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Old 06-08-2011, 02:15 AM   #1
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Radical Prostatectomy - in depth questions

Hello, I have some questions about the Radical Prostatectomy (open, not robotic) surgery details:

1. What is PLND?
I've read that it relates to lymph nodes test, but could't find if it's something that is done during the surgery or after?
And what does this test mean? how accurate is it?
Is it being done on every surgery or is it according to surgeon decision?

2. Does in every open Radical Prostatectomy the patient needs blood?
How the surgeon decides whether to give blood?

3. Is there only one surgeon performing the surgery, or does he have any assistant (besides the anesthetic, nurse)?
I mean - does the actual surgery is performed by one surgeon or more?

4. What is the average recovery time which the patent is able to walk by himself without pain?

5. How accurate is the post surgery pathology report in predicting the recurrence of the tumor?

6. According to what the surgeon decides whether to do the nerve sparing??
Does he decides before surgery or after?


Thank you all for your support and informative help !!

 
Old 06-08-2011, 05:02 AM   #2
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Re: Radical Prostatectomy - in depth questions

Quote:
Originally Posted by Perineum View Post
Hello, I have some questions about the Radical Prostatectomy (open, not robotic) surgery details:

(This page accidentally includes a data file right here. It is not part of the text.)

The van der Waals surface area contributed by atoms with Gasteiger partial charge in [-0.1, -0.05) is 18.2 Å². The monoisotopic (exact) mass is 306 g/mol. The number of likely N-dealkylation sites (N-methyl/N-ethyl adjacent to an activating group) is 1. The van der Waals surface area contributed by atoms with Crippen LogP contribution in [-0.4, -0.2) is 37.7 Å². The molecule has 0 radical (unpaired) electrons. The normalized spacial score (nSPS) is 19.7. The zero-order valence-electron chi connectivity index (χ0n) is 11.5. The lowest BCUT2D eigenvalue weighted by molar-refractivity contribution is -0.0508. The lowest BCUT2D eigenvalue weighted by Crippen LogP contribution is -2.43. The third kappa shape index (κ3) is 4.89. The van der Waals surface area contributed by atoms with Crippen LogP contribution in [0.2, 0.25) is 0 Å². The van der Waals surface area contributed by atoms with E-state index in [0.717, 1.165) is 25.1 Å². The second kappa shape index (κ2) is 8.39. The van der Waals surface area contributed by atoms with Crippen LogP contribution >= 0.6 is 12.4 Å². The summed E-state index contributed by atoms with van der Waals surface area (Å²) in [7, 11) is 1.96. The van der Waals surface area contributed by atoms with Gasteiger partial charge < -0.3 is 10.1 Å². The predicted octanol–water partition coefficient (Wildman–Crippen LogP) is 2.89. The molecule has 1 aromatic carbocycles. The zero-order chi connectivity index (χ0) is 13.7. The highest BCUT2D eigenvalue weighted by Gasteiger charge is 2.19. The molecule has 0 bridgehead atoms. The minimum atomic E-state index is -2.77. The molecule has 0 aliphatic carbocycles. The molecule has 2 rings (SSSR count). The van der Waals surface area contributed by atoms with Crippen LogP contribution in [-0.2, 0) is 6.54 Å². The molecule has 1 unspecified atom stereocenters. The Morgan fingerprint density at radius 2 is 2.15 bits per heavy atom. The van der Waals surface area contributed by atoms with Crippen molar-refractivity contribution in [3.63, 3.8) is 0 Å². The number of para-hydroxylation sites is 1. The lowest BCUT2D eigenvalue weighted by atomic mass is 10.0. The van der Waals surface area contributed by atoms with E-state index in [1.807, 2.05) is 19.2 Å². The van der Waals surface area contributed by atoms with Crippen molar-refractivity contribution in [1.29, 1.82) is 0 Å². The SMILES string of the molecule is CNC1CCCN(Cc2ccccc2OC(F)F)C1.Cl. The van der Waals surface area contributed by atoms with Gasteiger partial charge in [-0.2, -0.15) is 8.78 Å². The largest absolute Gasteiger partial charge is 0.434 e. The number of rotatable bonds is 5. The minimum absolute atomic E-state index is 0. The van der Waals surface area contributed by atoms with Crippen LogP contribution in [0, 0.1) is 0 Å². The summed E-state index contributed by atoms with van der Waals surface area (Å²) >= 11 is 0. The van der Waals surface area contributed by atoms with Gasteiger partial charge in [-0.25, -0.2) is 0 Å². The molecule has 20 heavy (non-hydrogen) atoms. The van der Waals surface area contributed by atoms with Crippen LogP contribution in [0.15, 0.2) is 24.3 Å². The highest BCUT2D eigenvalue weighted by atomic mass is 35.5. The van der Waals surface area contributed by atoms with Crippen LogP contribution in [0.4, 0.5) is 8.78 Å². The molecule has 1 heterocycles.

1. What is PLND?
I've read that it relates to lymph nodes test, but could't find if it's something that is done during the surgery or after?
And what does this test mean? how accurate is it?
Is it being done on every surgery or is it according to surgeon decision?

2. Does in every open Radical Prostatectomy the patient needs blood?
How the surgeon decides whether to give blood?

3. Is there only one surgeon performing the surgery, or does he have any assistant (besides the anesthetic, nurse)?
I mean - does the actual surgery is performed by one surgeon or more?

4. What is the average recovery time which the patent is able to walk by himself without pain?

5. How accurate is the post surgery pathology report in predicting the recurrence of the tumor?

6. According to what the surgeon decides whether to do the nerve sparing??
Does he decides before surgery or after?


Thank you all for your support and informative help !!
Hi Perineum,

To answer your first question;
PLND stands for pelvic lymph node dissection. This is a procedure most of urologists use to verify metastasis at the nodes. A series of nodes from the pelvic, are removed and analyzed under a microscope by a pathologist. The procedure can be done alone, before any treatment, for diagnosis purposes (laparoscopic) or it can make part of the surgery procedure.

PLND, however, is not recommended by the NCCN guidelines for low risk cases (PSA ≤10 ng/ml, Gleason score 6, cT1c/T2a). In that contrast, high risk cases (PSA>10, Gleason score 8,9 T3/T4) are usually not recommended for surgery, which would make laparoscopic a tool for diagnosis only.
Nevertheless, some Gleason score 8 patients are recommended for surgery and in such cases, extended PLND is done as santdard. Intermediate cases, Gleason score 7, fall into a group that surgeons take other relevant data to consider PLND, such as PSA density and biopsy core involvement. Particularly if such case is recommended for radiotherapy (as prime or as salvage treatment) where proper lymph node involvement diagnosis is needed to determine the radiation field.

There are also preoperative nomograms to predict lymph node involvement, which is used in some instituitions based on PSA, biopsy Gleason score, and clinical stage. This means that guys falling into the low percentage risk would not be subjected to PLND.
(http://www.ncbi.nlm.nih.gov/pubmed/14532779)